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Finding Vintage App Support: Protos

Commitments to the HP 3000 for enterprises demand support resources. There's a limit to how much expertise a company can carry for applications and code that might be more than 15-20 years old. At some point, homesteading firms need to reach out for application support that's not on the payroll.

ProtosOne good example is software written using Protos, a 3+ GL used in the '80s and '90s in HP 3000 environments. Protos gave its sites a way to code using advanced, time-saving functions, but the output from this language was COBOL. The company gave way to changes after Y2K and ended support, but Protos code lives on in a few mission-critical uses.

We've run across an independent support pro who counts Protos among his skills. Clint Ellis, of Ellis Dodge Technical, included Protos among a toolset of 3000 staples such as COBOL, Pascal, Fortran and Basic. He's also consulting on Linux, so there's a range of services available from him. Protos has been found at migration sites, too.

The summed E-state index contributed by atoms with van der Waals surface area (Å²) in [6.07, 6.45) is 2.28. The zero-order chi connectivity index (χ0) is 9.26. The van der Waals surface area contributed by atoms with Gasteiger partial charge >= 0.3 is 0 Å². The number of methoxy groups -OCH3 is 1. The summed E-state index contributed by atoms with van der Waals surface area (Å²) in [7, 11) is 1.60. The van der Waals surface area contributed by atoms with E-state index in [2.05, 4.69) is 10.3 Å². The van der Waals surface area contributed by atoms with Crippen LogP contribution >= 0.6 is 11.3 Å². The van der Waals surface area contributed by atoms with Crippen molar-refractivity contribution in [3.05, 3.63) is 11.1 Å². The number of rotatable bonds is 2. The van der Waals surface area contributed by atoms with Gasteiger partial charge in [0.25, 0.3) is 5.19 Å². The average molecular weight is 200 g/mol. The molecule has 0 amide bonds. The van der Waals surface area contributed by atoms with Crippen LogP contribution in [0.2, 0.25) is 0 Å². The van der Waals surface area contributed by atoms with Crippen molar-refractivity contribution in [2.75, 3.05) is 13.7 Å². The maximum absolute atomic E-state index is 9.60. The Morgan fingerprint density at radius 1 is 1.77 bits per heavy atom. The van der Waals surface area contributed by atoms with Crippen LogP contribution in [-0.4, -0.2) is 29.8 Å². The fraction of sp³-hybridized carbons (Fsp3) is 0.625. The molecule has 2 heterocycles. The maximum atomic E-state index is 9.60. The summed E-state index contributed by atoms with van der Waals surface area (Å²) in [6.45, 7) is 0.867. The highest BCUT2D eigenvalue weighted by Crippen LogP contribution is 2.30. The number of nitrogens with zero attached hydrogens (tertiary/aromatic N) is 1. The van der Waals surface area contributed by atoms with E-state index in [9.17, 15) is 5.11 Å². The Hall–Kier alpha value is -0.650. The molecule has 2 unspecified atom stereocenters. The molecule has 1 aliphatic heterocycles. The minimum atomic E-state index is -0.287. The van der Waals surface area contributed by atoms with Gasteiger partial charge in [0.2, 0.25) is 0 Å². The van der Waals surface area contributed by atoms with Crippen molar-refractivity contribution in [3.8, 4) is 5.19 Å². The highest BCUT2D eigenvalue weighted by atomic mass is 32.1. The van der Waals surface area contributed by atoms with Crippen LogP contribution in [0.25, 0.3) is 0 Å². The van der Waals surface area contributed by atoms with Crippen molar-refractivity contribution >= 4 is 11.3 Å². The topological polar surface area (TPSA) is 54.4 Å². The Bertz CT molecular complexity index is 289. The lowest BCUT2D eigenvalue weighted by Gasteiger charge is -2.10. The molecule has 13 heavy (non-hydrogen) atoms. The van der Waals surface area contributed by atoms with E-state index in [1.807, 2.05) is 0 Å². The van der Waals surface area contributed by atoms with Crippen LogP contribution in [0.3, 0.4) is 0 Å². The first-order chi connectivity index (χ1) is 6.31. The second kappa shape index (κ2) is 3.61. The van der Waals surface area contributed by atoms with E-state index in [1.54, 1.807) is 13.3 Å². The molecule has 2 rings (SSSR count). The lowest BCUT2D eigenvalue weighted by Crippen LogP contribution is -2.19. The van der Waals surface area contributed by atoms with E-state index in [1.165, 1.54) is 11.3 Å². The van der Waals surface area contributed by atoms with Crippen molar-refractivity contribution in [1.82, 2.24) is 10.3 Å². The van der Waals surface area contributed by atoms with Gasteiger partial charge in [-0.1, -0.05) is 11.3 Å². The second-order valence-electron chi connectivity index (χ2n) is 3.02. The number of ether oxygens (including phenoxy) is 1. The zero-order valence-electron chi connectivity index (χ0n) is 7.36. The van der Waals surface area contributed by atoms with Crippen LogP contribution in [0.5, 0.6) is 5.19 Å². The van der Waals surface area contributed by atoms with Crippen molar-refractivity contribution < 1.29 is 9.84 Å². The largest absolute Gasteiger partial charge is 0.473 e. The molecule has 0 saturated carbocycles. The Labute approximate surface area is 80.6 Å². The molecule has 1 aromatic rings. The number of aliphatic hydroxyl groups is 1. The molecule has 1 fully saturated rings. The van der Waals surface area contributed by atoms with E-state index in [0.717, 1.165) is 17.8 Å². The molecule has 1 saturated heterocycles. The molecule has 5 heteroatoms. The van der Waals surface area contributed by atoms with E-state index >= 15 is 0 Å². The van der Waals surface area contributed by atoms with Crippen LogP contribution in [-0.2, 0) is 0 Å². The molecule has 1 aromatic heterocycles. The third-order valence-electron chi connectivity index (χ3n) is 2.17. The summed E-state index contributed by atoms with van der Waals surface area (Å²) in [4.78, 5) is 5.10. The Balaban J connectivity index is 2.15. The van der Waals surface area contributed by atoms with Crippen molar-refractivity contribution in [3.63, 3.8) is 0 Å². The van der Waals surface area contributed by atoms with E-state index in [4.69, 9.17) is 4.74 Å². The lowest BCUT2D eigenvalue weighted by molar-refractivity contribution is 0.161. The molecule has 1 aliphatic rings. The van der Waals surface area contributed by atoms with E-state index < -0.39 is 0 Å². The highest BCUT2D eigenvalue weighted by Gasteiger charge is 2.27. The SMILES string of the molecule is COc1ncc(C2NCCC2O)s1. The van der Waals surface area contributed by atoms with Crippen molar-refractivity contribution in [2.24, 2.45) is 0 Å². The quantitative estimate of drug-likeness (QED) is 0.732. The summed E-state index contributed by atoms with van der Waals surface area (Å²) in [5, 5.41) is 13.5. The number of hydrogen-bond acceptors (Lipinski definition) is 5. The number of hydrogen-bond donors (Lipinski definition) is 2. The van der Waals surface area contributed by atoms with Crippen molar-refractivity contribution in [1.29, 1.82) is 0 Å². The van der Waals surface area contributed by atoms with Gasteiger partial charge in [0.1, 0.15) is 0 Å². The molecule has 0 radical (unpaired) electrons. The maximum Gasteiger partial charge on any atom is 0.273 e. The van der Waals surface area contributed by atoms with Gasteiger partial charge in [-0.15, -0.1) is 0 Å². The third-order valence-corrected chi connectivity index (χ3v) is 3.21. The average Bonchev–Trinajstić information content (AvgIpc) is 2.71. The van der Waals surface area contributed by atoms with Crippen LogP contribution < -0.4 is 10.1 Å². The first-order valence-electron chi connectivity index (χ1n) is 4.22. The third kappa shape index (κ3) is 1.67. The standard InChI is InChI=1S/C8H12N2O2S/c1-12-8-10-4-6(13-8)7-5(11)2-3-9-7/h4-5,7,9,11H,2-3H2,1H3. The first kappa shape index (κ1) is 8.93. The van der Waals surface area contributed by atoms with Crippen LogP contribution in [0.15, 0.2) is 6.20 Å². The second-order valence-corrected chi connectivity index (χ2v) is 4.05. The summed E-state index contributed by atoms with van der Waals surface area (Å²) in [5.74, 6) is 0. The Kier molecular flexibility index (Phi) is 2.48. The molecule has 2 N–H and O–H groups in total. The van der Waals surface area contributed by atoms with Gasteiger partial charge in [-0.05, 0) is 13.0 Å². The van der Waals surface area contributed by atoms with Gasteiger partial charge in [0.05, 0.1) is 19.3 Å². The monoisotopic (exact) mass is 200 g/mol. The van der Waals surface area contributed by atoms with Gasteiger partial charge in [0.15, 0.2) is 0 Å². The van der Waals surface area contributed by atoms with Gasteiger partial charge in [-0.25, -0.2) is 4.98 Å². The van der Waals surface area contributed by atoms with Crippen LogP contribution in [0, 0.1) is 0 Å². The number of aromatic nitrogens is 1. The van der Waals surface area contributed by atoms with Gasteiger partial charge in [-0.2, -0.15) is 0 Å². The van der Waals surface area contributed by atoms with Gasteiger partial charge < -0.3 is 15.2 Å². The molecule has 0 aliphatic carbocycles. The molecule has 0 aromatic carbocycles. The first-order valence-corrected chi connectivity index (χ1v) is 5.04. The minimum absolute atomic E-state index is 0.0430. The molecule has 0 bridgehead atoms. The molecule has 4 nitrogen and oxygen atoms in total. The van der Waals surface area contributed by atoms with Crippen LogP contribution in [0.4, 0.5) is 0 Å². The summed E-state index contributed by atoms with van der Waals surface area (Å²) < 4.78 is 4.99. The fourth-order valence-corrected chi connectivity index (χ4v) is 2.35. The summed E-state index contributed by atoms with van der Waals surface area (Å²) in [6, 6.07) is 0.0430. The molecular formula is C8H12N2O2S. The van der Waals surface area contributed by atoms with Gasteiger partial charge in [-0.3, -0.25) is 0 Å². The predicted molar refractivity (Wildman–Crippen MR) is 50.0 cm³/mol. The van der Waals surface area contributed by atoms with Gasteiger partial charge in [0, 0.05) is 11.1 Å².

These are the sorts of skills that any application support provider should be able to locate and engage on behalf of a 3000 customer. Application support is a growing segment of business for 3000 vendors who are serving the homesteading customer. As migrations decline in your community, the experts who made them possible are making a transition into such support.

Protos is a favorite of Ellis's experiences, but it's in his past. "I have not done any Protos stuff for quite awhile," he reports. " I was at the Wichita Eagle newspaper in the mid '80s -- we used Protos for all our new development (and since it generated COBOL it allowed us to be compliant with corporate standards)  I attended at least one advanced course with Protos in Austin. Haven't seen it since. While I was a strong COBOL programmer, I liked Protos very much."